Miller’s Batman was also a lot more hard-boiled than any previous interpretation. His was the first Batman to be depicted as actively enjoying hurting criminals. Miller even often edged up to the taboo line of having Batman kill–the fact that the Dark Knight will not cross that line is the central premise of the series, and one that’s also occasionally overlooked by those more focused on how Miller toys with the forbidden, such as having Batman use a gun in this first installment. It turns out to be a cable gun (another innovation of Miller’s–before this, Batman simply threw his rope skyward with a grappling hook. The Animated Series cemented the notion that he carried a grapple gun.) which feels like a bit of a cheat, especially given how realistically it’s depicted, but it keeps things within bounds. One does get the sense that Miller would have been just as happy to dispense with such niceties, even if DC wasn’t quite comfortable with that yet. By that same token, it’s also possible that Miller was being just as transgressive as he wanted to be, understanding that those who felt teh character should and would go further would be able to read between the lines of what he had done, whereas those who felt that Batman’s restraint in taking life was what made him a hero in the first place would be similarly sated. This divide isn’t just limited to the readers, a Greek chorus of other characters throughout the series give their perspective on the Dark Knights methods–a perspective which, in the case of certain characters, winds up shifting depending on their own proximity and need for what Batman does.
Speaking as an individual reader, while the remaining three issues of the DARK KNIGHT saga had their good points, I felt as though they very quickly strayed away from what i wanted in a Batman story, and I didn’t like them anywhere near as much as this first release. Chatter of the period tells of Miller reading the early issues of Alan Moore and Dave Gibbons’ WATCHMEN prior to publication and being influenced by what they were doing to go even broader and grander with his own magnum opus. And clearly that worked for most readers, including all those who were brought back into comic shops by news of the DARK KNIGHT series, and all of those who picked it up as a collected edition, one of the first comics to be collected and marketed in this fashion and to be kept in print perpetually. It also had a seismic impact on the field as a whole, as creative team after creative team attempted to replicate Miller’s brutality and style and even language within their own stories, to mixed results. But it was definitely a pivot-point, more than pretty much any other book released in this period and it divides the field into everything that came before it and everything that came after, and which was influenced by it. Today, it seems hardly as revolutionary, even if it’s still an effectively-told story, so pervasive has its influence been over innumerable Batman projects across a myriad of media ever since. But as a singular moment, on this first issue at least, Miller (along with finisher Klaus Janson, whom I haven’t mentioned here enough and who came over with Miller to DC following DAREDEVIl only to experience a parting of the ways halfway through the DARK KNIGHT project) pitched a Perfect Game, and insured his position in teh upper pantheon of all-time greatest comic book practitioners.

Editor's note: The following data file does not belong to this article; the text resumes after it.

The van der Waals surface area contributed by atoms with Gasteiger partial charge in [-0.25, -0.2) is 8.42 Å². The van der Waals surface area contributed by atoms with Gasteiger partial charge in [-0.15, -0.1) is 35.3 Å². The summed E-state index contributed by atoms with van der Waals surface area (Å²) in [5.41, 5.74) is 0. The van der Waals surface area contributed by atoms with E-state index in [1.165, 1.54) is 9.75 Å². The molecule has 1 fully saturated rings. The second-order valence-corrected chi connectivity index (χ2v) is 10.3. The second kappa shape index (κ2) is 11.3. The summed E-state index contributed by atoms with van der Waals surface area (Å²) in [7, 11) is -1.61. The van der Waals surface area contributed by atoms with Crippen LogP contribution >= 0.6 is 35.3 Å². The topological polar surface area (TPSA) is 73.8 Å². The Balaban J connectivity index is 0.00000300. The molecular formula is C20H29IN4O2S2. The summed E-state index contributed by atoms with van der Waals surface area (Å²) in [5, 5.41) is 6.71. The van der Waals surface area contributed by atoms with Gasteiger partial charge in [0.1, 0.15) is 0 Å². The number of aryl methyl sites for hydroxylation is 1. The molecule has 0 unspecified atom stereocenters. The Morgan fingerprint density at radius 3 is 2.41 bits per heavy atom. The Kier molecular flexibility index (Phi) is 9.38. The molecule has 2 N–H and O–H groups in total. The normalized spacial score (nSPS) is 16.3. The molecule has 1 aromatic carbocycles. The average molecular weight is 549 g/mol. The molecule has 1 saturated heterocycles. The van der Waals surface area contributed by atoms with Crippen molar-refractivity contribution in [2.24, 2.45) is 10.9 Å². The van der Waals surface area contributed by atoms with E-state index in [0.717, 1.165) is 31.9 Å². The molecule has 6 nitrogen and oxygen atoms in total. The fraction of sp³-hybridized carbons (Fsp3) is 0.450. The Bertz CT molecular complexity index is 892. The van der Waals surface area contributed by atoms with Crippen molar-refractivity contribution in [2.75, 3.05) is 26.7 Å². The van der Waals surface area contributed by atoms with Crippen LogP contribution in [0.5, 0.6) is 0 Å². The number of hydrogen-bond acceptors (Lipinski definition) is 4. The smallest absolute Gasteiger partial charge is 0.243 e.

6 thoughts on “Perfect Game – BATMAN: THE DARK KNIGHT RETURNS, Book One”
Not mentioned very often now but RONIN was originally going to be published at Marvel for the Epic Comics line. I sometimes wish Miller would have stuck to his original plans for Dark Knight as outlined in an issue of Amazing Heroes but you can’t argue with the massive success it achieved.